Since my garden is in full bloom, I can watch many butterflies everyday. They dance from flower to flower in the sunlight. So, for July I decided to feature the butterfly. There are so many different butterfly shapes – I have chosen a very simple one.
My shape measures 16 cm in the width and 11 cm in the height, but one could use a smaller shape if the linen has a higher thread count.
The vertical and the horizontal axes are marked on the linen so that the design outline can be transferred precisely.
Using Coton à broder No. 16, on Weddigen linen, 13.5/cm thread count, Coral Knot stitches are worked along the inner lines of the wings.
Using Coton à broder No. 25 Chain stitches are worked a small distance outside the Coral Knot stitches along the outside edges of the wings. And Chain stitches are also worked just inside the outline of the body. The Chain stitches are covered with densely worked Blanket stitches along the outside edges of the wings, and around the body using Coton à broder No. 20.
Chain stitches are worked along the inner areas of the wings using Coton à broder No. 25.
A grid is made by cutting 1, leaving 3. Please proceed carefully: both the horizontally and the vertically withdrawn thread lines should match in the adjacent and mirrored areas.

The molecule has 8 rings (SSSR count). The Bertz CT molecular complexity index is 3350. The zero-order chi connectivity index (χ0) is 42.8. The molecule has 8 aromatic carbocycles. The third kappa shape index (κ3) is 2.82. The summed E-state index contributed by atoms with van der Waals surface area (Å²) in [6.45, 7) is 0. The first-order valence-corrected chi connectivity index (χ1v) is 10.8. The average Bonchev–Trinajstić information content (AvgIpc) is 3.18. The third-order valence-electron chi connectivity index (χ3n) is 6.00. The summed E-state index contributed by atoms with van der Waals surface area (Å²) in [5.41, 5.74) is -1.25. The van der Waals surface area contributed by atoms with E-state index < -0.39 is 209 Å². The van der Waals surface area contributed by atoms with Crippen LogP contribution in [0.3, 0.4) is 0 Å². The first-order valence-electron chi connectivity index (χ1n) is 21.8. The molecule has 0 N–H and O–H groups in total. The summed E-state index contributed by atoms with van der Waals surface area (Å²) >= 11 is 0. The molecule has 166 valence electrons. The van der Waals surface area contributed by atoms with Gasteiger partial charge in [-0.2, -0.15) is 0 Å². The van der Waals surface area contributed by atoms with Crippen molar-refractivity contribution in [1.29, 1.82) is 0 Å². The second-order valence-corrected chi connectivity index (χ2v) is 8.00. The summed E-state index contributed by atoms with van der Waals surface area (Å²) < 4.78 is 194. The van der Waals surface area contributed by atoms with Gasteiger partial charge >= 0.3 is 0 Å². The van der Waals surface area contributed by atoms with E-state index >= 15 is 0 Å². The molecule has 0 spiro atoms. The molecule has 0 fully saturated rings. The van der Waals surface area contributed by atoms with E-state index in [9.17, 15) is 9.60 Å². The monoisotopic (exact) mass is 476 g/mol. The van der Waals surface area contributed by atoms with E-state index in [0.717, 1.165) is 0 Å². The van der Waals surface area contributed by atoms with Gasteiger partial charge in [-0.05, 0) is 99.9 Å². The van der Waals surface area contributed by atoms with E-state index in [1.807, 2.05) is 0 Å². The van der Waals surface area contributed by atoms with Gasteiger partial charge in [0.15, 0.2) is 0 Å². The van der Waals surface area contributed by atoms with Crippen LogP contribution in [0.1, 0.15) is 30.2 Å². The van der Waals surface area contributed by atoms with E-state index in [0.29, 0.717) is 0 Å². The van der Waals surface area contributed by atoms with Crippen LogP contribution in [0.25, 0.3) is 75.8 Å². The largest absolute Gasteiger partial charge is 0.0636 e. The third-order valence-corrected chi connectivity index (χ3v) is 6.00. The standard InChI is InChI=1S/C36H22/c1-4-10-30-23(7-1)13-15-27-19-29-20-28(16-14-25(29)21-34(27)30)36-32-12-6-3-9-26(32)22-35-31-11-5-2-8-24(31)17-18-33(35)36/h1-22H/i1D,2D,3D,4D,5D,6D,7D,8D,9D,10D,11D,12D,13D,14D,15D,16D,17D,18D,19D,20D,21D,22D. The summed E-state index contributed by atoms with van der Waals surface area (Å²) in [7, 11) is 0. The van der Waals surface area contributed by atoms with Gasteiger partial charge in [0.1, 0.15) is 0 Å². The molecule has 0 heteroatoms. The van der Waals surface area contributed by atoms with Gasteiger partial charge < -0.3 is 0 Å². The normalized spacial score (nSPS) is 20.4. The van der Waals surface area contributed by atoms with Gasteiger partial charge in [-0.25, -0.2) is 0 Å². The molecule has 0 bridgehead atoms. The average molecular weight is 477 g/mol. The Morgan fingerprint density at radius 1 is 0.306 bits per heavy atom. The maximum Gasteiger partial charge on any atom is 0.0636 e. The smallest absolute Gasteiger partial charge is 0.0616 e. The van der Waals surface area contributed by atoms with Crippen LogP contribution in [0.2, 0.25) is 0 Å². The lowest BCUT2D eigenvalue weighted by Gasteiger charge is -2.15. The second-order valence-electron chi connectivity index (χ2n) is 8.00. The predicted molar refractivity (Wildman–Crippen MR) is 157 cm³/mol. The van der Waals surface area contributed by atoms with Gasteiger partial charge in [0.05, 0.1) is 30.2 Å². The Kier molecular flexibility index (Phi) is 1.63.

Using Coton à broder No. 20 Diagonal Cross stitch (Basic Principles of Schwalm Whitework, pages 39 – 40) is worked mirrored in the top part of the wings.
Using Coton à broder No.20 a variation of the “Röserich” is worked diagonally in the bottom part of the wings. The areas remaining outside the “Röserich” (the upper part of the lower wing sections) are filled with Rose stitches using Coton à broder No. 25.
Soon, a downloadable booklet will be available showing one of the most prominent filling patterns of Schwalm – the “Röserich”. I found so many beautiful and , until now, undocumented variations, that I decided to publish a booklet with a description in great detail and illustrated with step-by-step instructions.
Please look forward to it!
The inside remaining areas are filled with Satin stitches using Coton à broder No. 20.
After finishing, the embroidered piece is washed (boiled), starched and ironed. Then, the butterfly is cut. If needed, such closely trimmed embroidery can be washed and ironed – quick and easy – at any time, but never spun in a washing machine!
For the antennae, a thicker cotton thread is passed through some Blanket stitches of the head, cut to the right length, knotted at the ends and covered with starch (or hair gel) to achieve the right form.
Doesn’t the butterfly look as though it will fly away any moment?
Very lovely stitching. Your work inspires me and I am looking forward to your booklet. Blessings, Sharon